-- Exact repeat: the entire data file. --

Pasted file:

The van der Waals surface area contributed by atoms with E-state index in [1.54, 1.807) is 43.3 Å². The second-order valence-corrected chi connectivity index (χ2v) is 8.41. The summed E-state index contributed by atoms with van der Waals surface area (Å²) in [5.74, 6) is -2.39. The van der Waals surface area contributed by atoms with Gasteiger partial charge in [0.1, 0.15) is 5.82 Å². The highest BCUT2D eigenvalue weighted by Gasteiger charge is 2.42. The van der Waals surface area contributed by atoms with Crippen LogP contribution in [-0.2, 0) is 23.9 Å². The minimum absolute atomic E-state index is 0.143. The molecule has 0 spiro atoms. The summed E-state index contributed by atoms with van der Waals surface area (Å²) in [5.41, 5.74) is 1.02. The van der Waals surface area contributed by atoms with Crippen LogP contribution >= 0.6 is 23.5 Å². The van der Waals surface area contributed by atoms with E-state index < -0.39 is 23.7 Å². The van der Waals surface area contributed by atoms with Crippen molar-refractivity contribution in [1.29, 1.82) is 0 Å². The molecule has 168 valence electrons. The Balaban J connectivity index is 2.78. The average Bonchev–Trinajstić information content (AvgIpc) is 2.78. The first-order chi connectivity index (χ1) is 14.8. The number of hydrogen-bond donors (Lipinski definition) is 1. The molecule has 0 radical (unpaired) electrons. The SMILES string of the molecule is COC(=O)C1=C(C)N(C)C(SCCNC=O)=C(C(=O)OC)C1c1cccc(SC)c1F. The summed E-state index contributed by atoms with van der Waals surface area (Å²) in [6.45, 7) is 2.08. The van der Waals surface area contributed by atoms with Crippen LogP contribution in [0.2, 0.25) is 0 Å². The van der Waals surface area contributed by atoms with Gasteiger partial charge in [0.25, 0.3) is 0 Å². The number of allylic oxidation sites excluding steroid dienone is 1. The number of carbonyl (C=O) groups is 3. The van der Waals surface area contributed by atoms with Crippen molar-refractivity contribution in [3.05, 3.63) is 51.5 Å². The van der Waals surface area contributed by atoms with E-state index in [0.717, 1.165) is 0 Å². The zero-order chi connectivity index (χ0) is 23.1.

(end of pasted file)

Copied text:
The van der Waals surface area contributed by atoms with E-state index in [1.54, 1.807) is 43.3 Å². The second-order valence-corrected chi connectivity index (χ2v) is 8.41. The summed E-state index contributed by atoms with van der Waals surface area (Å²) in [5.74, 6) is -2.39. The van der Waals surface area contributed by atoms with Gasteiger partial charge in [0.1, 0.15) is 5.82 Å². The highest BCUT2D eigenvalue weighted by Gasteiger charge is 2.42. The van der Waals surface area contributed by atoms with Crippen LogP contribution in [-0.2, 0) is 23.9 Å². The minimum absolute atomic E-state index is 0.143. The molecule has 0 spiro atoms. The summed E-state index contributed by atoms with van der Waals surface area (Å²) in [5.41, 5.74) is 1.02. The van der Waals surface area contributed by atoms with Crippen LogP contribution >= 0.6 is 23.5 Å². The van der Waals surface area contributed by atoms with E-state index < -0.39 is 23.7 Å². The van der Waals surface area contributed by atoms with Crippen molar-refractivity contribution in [1.29, 1.82) is 0 Å². The molecule has 168 valence electrons. The Balaban J connectivity index is 2.78. The average Bonchev–Trinajstić information content (AvgIpc) is 2.78. The first-order chi connectivity index (χ1) is 14.8. The number of hydrogen-bond donors (Lipinski definition) is 1. The molecule has 0 radical (unpaired) electrons. The SMILES string of the molecule is COC(=O)C1=C(C)N(C)C(SCCNC=O)=C(C(=O)OC)C1c1cccc(SC)c1F. The summed E-state index contributed by atoms with van der Waals surface area (Å²) in [6.45, 7) is 2.08. The van der Waals surface area contributed by atoms with Crippen LogP contribution in [0.2, 0.25) is 0 Å². The van der Waals surface area contributed by atoms with Gasteiger partial charge in [0.25, 0.3) is 0 Å². The number of allylic oxidation sites excluding steroid dienone is 1. The number of carbonyl (C=O) groups is 3. The van der Waals surface area contributed by atoms with Crippen molar-refractivity contribution in [3.05, 3.63) is 51.5 Å². The van der Waals surface area contributed by atoms with E-state index in [0.717, 1.165) is 0 Å². The zero-order chi connectivity index (χ0) is 23.1.